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Rebordering Britain & Britons after Brexit
2 June 2023

Free Movement, limited: Getting to the heart of what it means to be European

Free Movement becomes a way of habituating the idea of being European. Of making it second nature to identify as being European. And it becomes part of the construction of an EU citizenry, not only in law, but also in practice.

– Professor Michaela Benson 


Today Episode 2 of our podcast collaboration with Who do we think we are? launches. And we’re talking Freedom of Movement, its role in the formation of an EU–wide imagined community, and the experiences of people who have lost their FOM rights due to Brexit.  

Listen to the episode here

Hear from MIGZEN researcher Catherine Craven as she explains what we mean when we talk about Freedom of Movement within the EU, it’s institutional underpinnings and social implications. We’re joined by Elspeth Guild, legal scholar and counsel, joins us to talk about the history and evolution of Free Movement rights within the EU, what Freedom of Movement does for Europeans and the meaning of EU citizenship, as well as the significance of the external EU border and the politicisation of asylum in the story of EU Free Movement. And our presenters Nando Sigona and Michaela Benson reflect on changes to who moves within Europe, how mobility within the EU relates to feelings of identity and belonging, as well as the inequalities that exist amongst EU citizens when they exercise Free Movement rights, and the impact of Brexit on those people who have lost their rights to FOM since Brexit.  

As the episode explores, in addition to being at the very heart of what it means to be European, Freedom of Movement has provided key opportunities for people seeking to better their lives, through education or to escape stigma and discrimination in their respective home countries. As Michaela explains:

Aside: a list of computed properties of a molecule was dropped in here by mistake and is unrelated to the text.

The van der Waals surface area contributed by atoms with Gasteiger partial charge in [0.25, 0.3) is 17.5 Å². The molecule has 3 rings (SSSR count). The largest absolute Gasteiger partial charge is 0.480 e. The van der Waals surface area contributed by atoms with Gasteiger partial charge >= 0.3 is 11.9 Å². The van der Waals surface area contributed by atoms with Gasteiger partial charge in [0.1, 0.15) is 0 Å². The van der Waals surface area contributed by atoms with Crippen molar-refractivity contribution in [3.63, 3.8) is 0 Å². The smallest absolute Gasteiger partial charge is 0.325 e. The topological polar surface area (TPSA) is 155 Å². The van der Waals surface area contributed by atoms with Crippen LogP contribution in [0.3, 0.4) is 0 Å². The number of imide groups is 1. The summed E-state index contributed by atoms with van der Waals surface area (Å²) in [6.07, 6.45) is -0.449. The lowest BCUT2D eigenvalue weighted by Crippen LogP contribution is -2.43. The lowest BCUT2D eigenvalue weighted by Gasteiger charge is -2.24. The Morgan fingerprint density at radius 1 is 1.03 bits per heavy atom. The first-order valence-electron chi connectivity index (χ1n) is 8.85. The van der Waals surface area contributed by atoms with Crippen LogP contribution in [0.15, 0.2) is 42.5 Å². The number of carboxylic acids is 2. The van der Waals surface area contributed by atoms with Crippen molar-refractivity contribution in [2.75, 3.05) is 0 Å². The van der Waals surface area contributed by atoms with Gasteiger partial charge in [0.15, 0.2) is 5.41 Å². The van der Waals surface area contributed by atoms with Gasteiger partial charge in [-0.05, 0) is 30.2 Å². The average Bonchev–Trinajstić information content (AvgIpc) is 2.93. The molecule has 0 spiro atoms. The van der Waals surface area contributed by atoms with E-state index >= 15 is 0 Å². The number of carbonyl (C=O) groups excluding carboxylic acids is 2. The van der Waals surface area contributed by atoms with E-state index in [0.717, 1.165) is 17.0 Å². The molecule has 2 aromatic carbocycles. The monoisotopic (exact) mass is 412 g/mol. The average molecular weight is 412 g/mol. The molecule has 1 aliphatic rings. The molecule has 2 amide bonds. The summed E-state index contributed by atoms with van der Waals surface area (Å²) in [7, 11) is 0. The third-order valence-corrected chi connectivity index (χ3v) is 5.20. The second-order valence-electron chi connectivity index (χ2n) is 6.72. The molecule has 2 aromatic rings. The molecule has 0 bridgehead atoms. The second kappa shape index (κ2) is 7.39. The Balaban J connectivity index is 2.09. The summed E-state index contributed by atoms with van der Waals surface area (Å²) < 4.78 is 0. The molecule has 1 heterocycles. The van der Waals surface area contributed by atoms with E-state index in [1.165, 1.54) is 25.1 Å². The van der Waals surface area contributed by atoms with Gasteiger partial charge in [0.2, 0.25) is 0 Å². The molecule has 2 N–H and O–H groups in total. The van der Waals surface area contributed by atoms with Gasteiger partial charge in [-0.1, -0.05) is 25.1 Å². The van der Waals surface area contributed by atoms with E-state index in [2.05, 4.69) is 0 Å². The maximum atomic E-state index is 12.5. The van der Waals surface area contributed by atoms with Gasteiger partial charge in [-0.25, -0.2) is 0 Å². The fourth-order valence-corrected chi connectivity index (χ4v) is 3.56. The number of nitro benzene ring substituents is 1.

The lack of border controls exercised towards European citizens when Britain was part of the European Union, meant that people who'd had reached the limit in terms of their social mobility in Britain, could move within the European Union to find opportunities within that broader labour market.

Meanwhile, there are also important caveats to the opportunities and potentials provided by the EU’s Free Movement regime, as Nando remarks in the episode: 

Freedom of Movement has often been idealized and clearly characterised as a solution for everything. Instead, it is also important to remember that not everyone has had the possibility of enjoying Freedom of Movement in the same way, within Europe and in Britain.

Ultimately, Brexit has meant that people who once built their lives around their FOM rights, are now having to reposition themselves with regards to the European project. For many, this includes coming to terms for the very first time with what it means to be on the outside of its symbolic and territorial borders. 

Tune in to the remainder of the season, to find out how the redrawing of boundaries around both the British and EU imagined communities is entangled with a changing migration-citizenship regime, which continues to shape the lives of migrants and rewrites Britain’s migration story after Brexit.  

You can listen to the podcast and the back catalogue, access our shownotes, active listening questions and transcripts on our podcasts page.  


And you can follow the podcast on all major podcasting platforms or through our RSS Feed